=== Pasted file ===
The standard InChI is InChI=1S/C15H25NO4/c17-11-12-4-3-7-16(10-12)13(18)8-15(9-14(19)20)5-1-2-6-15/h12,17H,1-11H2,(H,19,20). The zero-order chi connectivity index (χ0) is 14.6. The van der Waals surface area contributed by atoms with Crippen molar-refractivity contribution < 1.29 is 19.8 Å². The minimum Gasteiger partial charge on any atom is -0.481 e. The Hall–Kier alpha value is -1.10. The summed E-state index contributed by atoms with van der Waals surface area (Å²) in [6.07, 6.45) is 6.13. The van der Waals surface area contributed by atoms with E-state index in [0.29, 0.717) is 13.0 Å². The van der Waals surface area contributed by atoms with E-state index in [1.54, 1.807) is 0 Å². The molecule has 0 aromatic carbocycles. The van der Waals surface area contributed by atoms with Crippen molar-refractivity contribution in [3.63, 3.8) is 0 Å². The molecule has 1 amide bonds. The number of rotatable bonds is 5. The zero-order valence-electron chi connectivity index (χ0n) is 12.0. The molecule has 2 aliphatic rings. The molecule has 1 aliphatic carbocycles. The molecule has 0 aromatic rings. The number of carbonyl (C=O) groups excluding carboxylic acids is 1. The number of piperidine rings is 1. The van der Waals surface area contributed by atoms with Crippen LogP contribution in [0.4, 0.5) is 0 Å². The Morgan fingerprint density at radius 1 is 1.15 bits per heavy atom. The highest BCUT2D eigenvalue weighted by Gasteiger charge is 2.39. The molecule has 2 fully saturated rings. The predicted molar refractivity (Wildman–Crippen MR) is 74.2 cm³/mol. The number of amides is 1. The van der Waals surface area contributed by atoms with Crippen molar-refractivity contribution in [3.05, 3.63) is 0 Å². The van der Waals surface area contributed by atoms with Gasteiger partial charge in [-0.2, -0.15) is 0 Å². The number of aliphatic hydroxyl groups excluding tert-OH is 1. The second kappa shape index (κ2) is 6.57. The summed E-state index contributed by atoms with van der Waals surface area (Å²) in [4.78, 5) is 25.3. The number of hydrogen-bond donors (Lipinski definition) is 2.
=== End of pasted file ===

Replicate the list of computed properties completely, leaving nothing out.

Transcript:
The standard InChI is InChI=1S/C15H25NO4/c17-11-12-4-3-7-16(10-12)13(18)8-15(9-14(19)20)5-1-2-6-15/h12,17H,1-11H2,(H,19,20). The zero-order chi connectivity index (χ0) is 14.6. The van der Waals surface area contributed by atoms with Crippen molar-refractivity contribution < 1.29 is 19.8 Å². The minimum Gasteiger partial charge on any atom is -0.481 e. The Hall–Kier alpha value is -1.10. The summed E-state index contributed by atoms with van der Waals surface area (Å²) in [6.07, 6.45) is 6.13. The van der Waals surface area contributed by atoms with E-state index in [0.29, 0.717) is 13.0 Å². The van der Waals surface area contributed by atoms with E-state index in [1.54, 1.807) is 0 Å². The molecule has 0 aromatic carbocycles. The van der Waals surface area contributed by atoms with Crippen molar-refractivity contribution in [3.63, 3.8) is 0 Å². The molecule has 1 amide bonds. The number of rotatable bonds is 5. The zero-order valence-electron chi connectivity index (χ0n) is 12.0. The molecule has 2 aliphatic rings. The molecule has 1 aliphatic carbocycles. The molecule has 0 aromatic rings. The number of carbonyl (C=O) groups excluding carboxylic acids is 1. The number of piperidine rings is 1. The van der Waals surface area contributed by atoms with Crippen LogP contribution in [0.4, 0.5) is 0 Å². The Morgan fingerprint density at radius 1 is 1.15 bits per heavy atom. The highest BCUT2D eigenvalue weighted by Gasteiger charge is 2.39. The molecule has 2 fully saturated rings. The predicted molar refractivity (Wildman–Crippen MR) is 74.2 cm³/mol. The number of amides is 1. The van der Waals surface area contributed by atoms with Crippen molar-refractivity contribution in [3.05, 3.63) is 0 Å². The van der Waals surface area contributed by atoms with Gasteiger partial charge in [-0.2, -0.15) is 0 Å². The number of aliphatic hydroxyl groups excluding tert-OH is 1. The second kappa shape index (κ2) is 6.57. The summed E-state index contributed by atoms with van der Waals surface area (Å²) in [4.78, 5) is 25.3. The number of hydrogen-bond donors (Lipinski definition) is 2.